Integration of abalone and sea cucumbers in IMTA systems: growth and bioremediation potential.
In order to develop land based IMTA production systems integrating exclusively low trophic species experiments performed as part of the INTEGRATE project, at the IU-ECOAQUA Institute of the University of Las Palmas de Gran Canaria, tested the integrated production of Haliotis tuberculata coccinea, Holothuria sanctori and two species of algae (Ulva rigida and Gracilaria cornea. The studies contributed to determine the adequate biomass of abalone required to provide a food source suitable for sea cucumbers grow out, to determine the amount sediment ingested by the cucumbers and to establish their bioremediation potential in such IMTA production systems.
Two assays were performed at different scales to first estimate abalone faeces production and sea cucumber ingestion and defecation rate and to test their acceptability at pilot scale to estimate the production potential of abalone and sea cucumbers in land based IMTA systems.
During the first assay performed in triplicate in 100 liters tanks, each replicate contained 50 abalone with a total biomass of 717±14 grams, 3 small sea cucumbers with an average weight of 13.09± 0.68 grams and 3 medium size sea cucumbers with an average weight of 22.67±1.39. grams
Sea cucumbers were fed daily, during 15 days, with 15 gr of abalone feces. to estimate sea cucumbers ingestion rate. Sea cucumber faeces and leftover abalone faeces were daily collected weighed on a precision balance and dried in an oven for 48 hours until reaching constant weight to estimate their dry weight and determine sea cucumber ingestion and defecation rates.
Abalone were fed during 15 days on a mixed diet of algae Ulva rigida and Gracilaria cornea (at 28% of their weight) and compound feed (at 2% of their weight).
Faeces were daily collected, weighed on a precision balance and dried in an oven for 48 hours until reaching constant weight to estimate their dry weight and abalone defecation rate.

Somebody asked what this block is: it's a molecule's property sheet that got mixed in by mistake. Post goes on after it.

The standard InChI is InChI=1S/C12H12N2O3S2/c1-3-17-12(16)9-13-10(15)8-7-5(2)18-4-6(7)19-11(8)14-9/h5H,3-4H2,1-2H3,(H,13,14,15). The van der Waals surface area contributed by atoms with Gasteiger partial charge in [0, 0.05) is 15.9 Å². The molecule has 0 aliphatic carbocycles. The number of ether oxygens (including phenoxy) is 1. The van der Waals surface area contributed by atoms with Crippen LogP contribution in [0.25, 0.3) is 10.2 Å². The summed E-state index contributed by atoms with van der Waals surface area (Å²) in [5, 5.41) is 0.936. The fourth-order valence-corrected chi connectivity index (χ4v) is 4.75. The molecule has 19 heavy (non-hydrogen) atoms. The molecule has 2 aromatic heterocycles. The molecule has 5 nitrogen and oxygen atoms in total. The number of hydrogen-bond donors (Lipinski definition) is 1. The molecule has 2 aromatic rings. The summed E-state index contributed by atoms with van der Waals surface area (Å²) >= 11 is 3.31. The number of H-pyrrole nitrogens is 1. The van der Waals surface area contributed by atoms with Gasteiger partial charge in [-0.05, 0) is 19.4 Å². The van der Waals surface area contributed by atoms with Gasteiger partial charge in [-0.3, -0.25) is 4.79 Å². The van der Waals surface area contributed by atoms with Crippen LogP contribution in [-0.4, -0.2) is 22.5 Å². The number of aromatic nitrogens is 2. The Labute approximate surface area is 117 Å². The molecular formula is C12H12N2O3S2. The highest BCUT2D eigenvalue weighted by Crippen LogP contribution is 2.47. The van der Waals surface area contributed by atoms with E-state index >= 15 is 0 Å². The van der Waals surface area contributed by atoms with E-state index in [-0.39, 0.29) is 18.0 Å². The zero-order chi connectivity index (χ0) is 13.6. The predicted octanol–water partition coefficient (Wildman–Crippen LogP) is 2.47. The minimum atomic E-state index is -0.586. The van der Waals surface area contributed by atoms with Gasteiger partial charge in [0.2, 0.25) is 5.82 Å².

During the second assay performed in triplicate, in pilot scale 300 liters integrated production systems, each replicate contained abalone with a total biomass of 995±0.33 grams per tank and 1 small sea cucumber with an average weight of 12.08± 0.34 grams together with a medium size sea cucumber with an average weight of 20.37±1.47 grams. Abalone were daily fed at 2% of their weight with compound feed and at 30% of their weight a mixture of Ulva rigida and Gracilaria cornea.
To estimate sea cucumber defecation rate sea cucumber feces were daily collected during 15 days. In the case of abalone feces, they were collected once a week, to ensure enough feeding material remained available to the sea cucumbers. Sea cucumbers and abalone feces were weighed on a precision balance and dried in an oven for 48 hours until reaching constant weight to estimate their dry weight.
Ingestion rate (IR), defecation rate (FPR) and growth performance (SGR & WG) were estimated according to the following formulas:
IR (mg/g/h) = ((Wo − _Wu) / Wsc) / t
Where Wo is dried weight of the offered food (mg), Wu is dried weight of the remaining food (mg), Wsc is the wet weight of the sea cucumber in the tank (g), and t is the duration of the experiment (h).
FPR (mg/g/h) = (Wf / Wsc) / t
Where Wf is dry weight of the faeces (mg), Wsc is wet weight of the sea cucumber or abalone in the tank (g), and t is duration of the experiment (h).
WG (%) = 100 * (Wf − _Wi) / Wi
SGR (%.day-1) = 100 * (lnWf − _lnWi) / number of days
Where Wi is the initial wet weight (g) and Wf is the final wet weight (g).
Significant differences in ingestion rates were observed between small and medium size sea cucumbers while their defecation rates were similar independently of their sizes.
At pilot scale, sea cucumbers ingestion and defecation rates observed sustained the ones observed during the first assay indicating their soundness to be applied and taken into account for larger scale integrated production of these species.
Growth performance of Holothuria sanctori specimens varied according to their initial size; being higher for smaller specimens as previously observed in other studies; and overall was within the range of growth performance observed for other species of sea cucumbers produced using mollusks refuse.
Overall, the integration of sea cucumbers to abalone production units in land-based IMTA systems did not affect abalone growth potential. These results highlight the interesting potential of the two species integration for future production in IMTA systems.